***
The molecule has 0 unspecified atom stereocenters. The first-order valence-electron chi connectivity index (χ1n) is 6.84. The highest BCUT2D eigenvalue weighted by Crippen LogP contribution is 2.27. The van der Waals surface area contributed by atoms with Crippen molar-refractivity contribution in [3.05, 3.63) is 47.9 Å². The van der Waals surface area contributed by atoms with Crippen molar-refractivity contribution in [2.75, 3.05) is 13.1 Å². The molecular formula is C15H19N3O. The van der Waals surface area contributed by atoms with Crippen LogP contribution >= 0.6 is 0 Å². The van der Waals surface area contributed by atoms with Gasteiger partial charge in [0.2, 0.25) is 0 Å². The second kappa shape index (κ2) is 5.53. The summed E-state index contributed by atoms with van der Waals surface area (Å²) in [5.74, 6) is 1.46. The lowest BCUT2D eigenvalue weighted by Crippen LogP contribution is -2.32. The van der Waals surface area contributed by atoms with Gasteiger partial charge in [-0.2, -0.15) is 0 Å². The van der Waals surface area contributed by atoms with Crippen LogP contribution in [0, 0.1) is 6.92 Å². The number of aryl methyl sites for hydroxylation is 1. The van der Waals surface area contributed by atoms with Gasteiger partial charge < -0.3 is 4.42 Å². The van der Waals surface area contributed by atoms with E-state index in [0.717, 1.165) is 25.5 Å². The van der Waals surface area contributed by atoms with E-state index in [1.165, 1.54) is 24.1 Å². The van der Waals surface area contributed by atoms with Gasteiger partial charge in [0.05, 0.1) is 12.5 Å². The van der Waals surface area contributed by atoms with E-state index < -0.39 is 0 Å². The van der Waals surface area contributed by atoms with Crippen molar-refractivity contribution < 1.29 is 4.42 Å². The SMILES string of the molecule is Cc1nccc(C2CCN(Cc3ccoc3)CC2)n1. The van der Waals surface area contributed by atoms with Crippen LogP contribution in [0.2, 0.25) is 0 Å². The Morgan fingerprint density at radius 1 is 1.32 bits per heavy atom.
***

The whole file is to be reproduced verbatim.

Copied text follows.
The molecule has 0 unspecified atom stereocenters. The first-order valence-electron chi connectivity index (χ1n) is 6.84. The highest BCUT2D eigenvalue weighted by Crippen LogP contribution is 2.27. The van der Waals surface area contributed by atoms with Crippen molar-refractivity contribution in [3.05, 3.63) is 47.9 Å². The van der Waals surface area contributed by atoms with Crippen molar-refractivity contribution in [2.75, 3.05) is 13.1 Å². The molecular formula is C15H19N3O. The van der Waals surface area contributed by atoms with Crippen LogP contribution >= 0.6 is 0 Å². The van der Waals surface area contributed by atoms with Gasteiger partial charge in [0.2, 0.25) is 0 Å². The second kappa shape index (κ2) is 5.53. The summed E-state index contributed by atoms with van der Waals surface area (Å²) in [5.74, 6) is 1.46. The lowest BCUT2D eigenvalue weighted by Crippen LogP contribution is -2.32. The van der Waals surface area contributed by atoms with Gasteiger partial charge in [-0.2, -0.15) is 0 Å². The van der Waals surface area contributed by atoms with Crippen LogP contribution in [0, 0.1) is 6.92 Å². The number of aryl methyl sites for hydroxylation is 1. The van der Waals surface area contributed by atoms with Gasteiger partial charge < -0.3 is 4.42 Å². The van der Waals surface area contributed by atoms with E-state index in [0.717, 1.165) is 25.5 Å². The van der Waals surface area contributed by atoms with E-state index in [1.165, 1.54) is 24.1 Å². The van der Waals surface area contributed by atoms with Gasteiger partial charge in [0.05, 0.1) is 12.5 Å². The van der Waals surface area contributed by atoms with E-state index < -0.39 is 0 Å². The van der Waals surface area contributed by atoms with Crippen molar-refractivity contribution < 1.29 is 4.42 Å². The SMILES string of the molecule is Cc1nccc(C2CCN(Cc3ccoc3)CC2)n1. The van der Waals surface area contributed by atoms with Crippen LogP contribution in [0.2, 0.25) is 0 Å². The Morgan fingerprint density at radius 1 is 1.32 bits per heavy atom.